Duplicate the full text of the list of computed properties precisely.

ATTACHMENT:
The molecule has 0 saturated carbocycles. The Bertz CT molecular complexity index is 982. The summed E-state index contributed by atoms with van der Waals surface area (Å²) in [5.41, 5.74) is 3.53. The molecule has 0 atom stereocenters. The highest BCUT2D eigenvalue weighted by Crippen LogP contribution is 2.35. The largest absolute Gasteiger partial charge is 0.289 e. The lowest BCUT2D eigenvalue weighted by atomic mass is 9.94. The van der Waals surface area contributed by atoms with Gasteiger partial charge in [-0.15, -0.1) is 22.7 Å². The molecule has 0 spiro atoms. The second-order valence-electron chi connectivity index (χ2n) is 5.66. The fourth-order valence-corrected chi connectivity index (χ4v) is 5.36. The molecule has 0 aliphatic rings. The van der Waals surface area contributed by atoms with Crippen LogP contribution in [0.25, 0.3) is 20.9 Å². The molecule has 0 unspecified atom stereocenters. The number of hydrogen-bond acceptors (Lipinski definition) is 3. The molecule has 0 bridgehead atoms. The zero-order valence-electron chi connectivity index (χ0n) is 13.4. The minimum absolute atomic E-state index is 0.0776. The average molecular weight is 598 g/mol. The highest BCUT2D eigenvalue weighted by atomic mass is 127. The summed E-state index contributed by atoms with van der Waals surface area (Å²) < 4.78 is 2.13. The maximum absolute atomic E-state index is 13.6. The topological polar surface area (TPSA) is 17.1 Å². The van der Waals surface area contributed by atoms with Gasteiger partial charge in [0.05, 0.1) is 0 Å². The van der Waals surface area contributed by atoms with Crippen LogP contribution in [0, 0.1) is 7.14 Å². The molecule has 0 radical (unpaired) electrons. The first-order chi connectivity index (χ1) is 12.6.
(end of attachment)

The molecule has 0 saturated carbocycles. The Bertz CT molecular complexity index is 982. The summed E-state index contributed by atoms with van der Waals surface area (Å²) in [5.41, 5.74) is 3.53. The molecule has 0 atom stereocenters. The highest BCUT2D eigenvalue weighted by Crippen LogP contribution is 2.35. The largest absolute Gasteiger partial charge is 0.289 e. The lowest BCUT2D eigenvalue weighted by atomic mass is 9.94. The van der Waals surface area contributed by atoms with Gasteiger partial charge in [-0.15, -0.1) is 22.7 Å². The molecule has 0 spiro atoms. The second-order valence-electron chi connectivity index (χ2n) is 5.66. The fourth-order valence-corrected chi connectivity index (χ4v) is 5.36. The molecule has 0 aliphatic rings. The van der Waals surface area contributed by atoms with Crippen LogP contribution in [0.25, 0.3) is 20.9 Å². The molecule has 0 unspecified atom stereocenters. The number of hydrogen-bond acceptors (Lipinski definition) is 3. The molecule has 0 bridgehead atoms. The zero-order valence-electron chi connectivity index (χ0n) is 13.4. The minimum absolute atomic E-state index is 0.0776. The average molecular weight is 598 g/mol. The highest BCUT2D eigenvalue weighted by atomic mass is 127. The summed E-state index contributed by atoms with van der Waals surface area (Å²) < 4.78 is 2.13. The maximum absolute atomic E-state index is 13.6. The topological polar surface area (TPSA) is 17.1 Å². The van der Waals surface area contributed by atoms with Gasteiger partial charge in [0.05, 0.1) is 0 Å². The van der Waals surface area contributed by atoms with Crippen LogP contribution in [0, 0.1) is 7.14 Å². The molecule has 0 radical (unpaired) electrons. The first-order chi connectivity index (χ1) is 12.6.